Updated at 23:17,14-04-2021

Ukraine crisis may prompt Belarus, West to reach compromise on political prisoners

Tanya Korovenkova, BelaPAN

Estimates vary on how many people are held in prisons in Belarus on politically motivated charges. Russia’s invasion of Crimea can affect a campaign for the release of Belarusian dissidents.

Guidelines on identifying prisoners

Human rights defenders at a meeting in Vilnius in October approved guidelines to harmonize their approaches to identifying political prisoners. The guidelines were drafted by activists from Azerbaijan, Belarus, Georgia, Lithuania, Poland, Russia and Ukraine.

Under the guidelines, the first category of political prisoners includes those imprisoned for their political, religious and other convictions, in connection with non-violent actions to exercise their right to freedom of thought, conscience and religion, assembly, association and speech, as well as those jailed on the basis of their gender, race, color of skin, language, religion, ethnic, social or family background, nationality, gender identity or ownership status.

The second category includes those convicted in violation to the right to justice based on false evidence, or those who were given sentences out of proportion with the offenses they had committed.

The guidelines advise human rights groups to press for the immediate release of first-category prisoners and for a retrial of those in the second category.

Different lists of prisoners

Belarus’ human rights groups tend to have longer lists of political prisoners than Western diplomats.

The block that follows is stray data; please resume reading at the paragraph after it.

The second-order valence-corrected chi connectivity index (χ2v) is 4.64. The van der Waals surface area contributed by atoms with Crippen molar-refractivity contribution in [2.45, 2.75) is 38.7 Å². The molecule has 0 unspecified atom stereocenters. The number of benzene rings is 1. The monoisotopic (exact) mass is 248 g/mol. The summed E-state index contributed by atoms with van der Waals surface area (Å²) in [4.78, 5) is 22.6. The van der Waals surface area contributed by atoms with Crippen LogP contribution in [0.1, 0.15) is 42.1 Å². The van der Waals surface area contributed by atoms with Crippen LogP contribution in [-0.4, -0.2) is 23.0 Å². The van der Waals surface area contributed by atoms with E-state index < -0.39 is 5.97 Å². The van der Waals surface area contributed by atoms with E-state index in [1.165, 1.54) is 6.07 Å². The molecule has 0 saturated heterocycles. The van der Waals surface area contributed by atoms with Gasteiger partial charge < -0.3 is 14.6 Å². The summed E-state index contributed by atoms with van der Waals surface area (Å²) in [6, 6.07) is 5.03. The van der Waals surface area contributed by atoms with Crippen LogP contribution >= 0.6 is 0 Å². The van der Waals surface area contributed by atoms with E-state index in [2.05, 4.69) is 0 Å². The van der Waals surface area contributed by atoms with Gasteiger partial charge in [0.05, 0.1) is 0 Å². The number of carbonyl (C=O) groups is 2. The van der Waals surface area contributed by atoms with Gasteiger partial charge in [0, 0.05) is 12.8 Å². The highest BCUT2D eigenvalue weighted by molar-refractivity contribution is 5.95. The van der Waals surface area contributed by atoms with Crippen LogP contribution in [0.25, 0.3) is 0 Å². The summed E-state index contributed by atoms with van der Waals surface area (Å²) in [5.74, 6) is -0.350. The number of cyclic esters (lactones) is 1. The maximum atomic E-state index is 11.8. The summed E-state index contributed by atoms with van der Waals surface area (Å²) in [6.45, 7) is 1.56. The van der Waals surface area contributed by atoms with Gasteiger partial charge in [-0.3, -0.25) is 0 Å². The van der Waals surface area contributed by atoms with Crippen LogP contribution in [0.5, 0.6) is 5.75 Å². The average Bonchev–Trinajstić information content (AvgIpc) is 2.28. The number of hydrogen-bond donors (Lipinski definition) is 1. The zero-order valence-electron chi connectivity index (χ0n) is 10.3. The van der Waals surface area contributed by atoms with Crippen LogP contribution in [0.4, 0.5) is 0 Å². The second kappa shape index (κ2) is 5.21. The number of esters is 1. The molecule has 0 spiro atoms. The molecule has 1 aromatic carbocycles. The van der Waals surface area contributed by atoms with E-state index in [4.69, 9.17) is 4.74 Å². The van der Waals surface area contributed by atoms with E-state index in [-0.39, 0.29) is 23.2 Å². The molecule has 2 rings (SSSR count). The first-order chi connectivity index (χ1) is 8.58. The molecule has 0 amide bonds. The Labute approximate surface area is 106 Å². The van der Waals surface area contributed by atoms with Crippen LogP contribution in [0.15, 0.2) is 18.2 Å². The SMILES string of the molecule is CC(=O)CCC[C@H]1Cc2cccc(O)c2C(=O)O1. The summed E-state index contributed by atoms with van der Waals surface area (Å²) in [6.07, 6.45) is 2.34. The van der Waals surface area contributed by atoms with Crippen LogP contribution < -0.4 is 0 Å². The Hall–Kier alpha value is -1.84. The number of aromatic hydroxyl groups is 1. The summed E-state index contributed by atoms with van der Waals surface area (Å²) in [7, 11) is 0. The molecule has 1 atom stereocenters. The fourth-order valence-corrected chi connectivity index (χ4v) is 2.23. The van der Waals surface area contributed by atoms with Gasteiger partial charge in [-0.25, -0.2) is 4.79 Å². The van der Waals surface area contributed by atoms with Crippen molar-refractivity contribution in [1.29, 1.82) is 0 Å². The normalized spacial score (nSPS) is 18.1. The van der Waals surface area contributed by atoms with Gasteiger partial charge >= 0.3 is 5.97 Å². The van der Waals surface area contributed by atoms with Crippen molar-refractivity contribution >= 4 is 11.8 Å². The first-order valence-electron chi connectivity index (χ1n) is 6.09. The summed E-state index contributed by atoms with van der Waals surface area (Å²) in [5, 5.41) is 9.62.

Vyasna, a Minsk-based human rights group, says Belarus has 11 political prisoners – human rights defender Ales Byalyatski, former presidential candidate Mikalay Statkevich, businessman Mikalay Awtukhovich, opposition activists Eduard Lobaw, Ihar Alinevich, Mikalay Dzyadok, Yawhen Vaskovich, Artsyom Prakapenka, Uladzimir Yaromenak, Andrey Haydukow and Vasil Parfyankow.

The group stresses that Vaskovich and Prakapenka were given sentences out of proportion with the offenses they had committed and have been in prison long enough to be considered political prisoners.

Amnesty International, however, seems to apply more rigorous criteria, saying Belarus has only three political prisoners – Statkevich, Byalyatski and Lobaw.

The United States and the European Union (EU) have repeatedly called for the release of political prisoners in Belarus without specifying them. The EU office and the US embassy in Minsk would not name the prisoners in response to BelaPAN’s request, expressing only general concern.

A recent human rights report by the US Department of State mentioned Statkevich, Zmitser Dashkevich (released), Awtukhovich, Alyaksandr Frantskevich (released), Parfyankow, Paval Sevyarynets (released), Lobaw, Byalyatski and Yaromenak.

In a resolution issued last fall, the European Parliament named Byalyatski, Statkevich, Sevyarynets (released), Lobaw, Awtukhovich, Dzyadok and Alinevich.

Ukraine crisis may prompt Minsk, West to seek compromise

The Ukraine crisis may prompt Minsk to seek a compromise with the West on political prisoners, Yury Chavusaw, a Minsk-based political analyst, told The Viewer.

“The sides may agree to end the impasse to pave the way for a consensus on a more important issue – security in the region,” he adds.

He recalls that Minsk released political prisoners during the 2008 Russian-Georgian war, noting that Russia’s invasion of Crimea may prompt Minsk to cooperate closer with the EU.

He notes that the Belarusian and Kazakh leaders stopped short of throwing their weight behind Russia on Crimea after their meeting in Moscow last week. In addition, Belarusian officials repeatedly called for preserving Ukraine’s territorial integrity.

As Minsk is reluctant to offer Russia its political support, it may seek better ties with the EU so that it will not end up in one camp with Russia that may face even harsher sanctions than Belarus, Chavusaw says.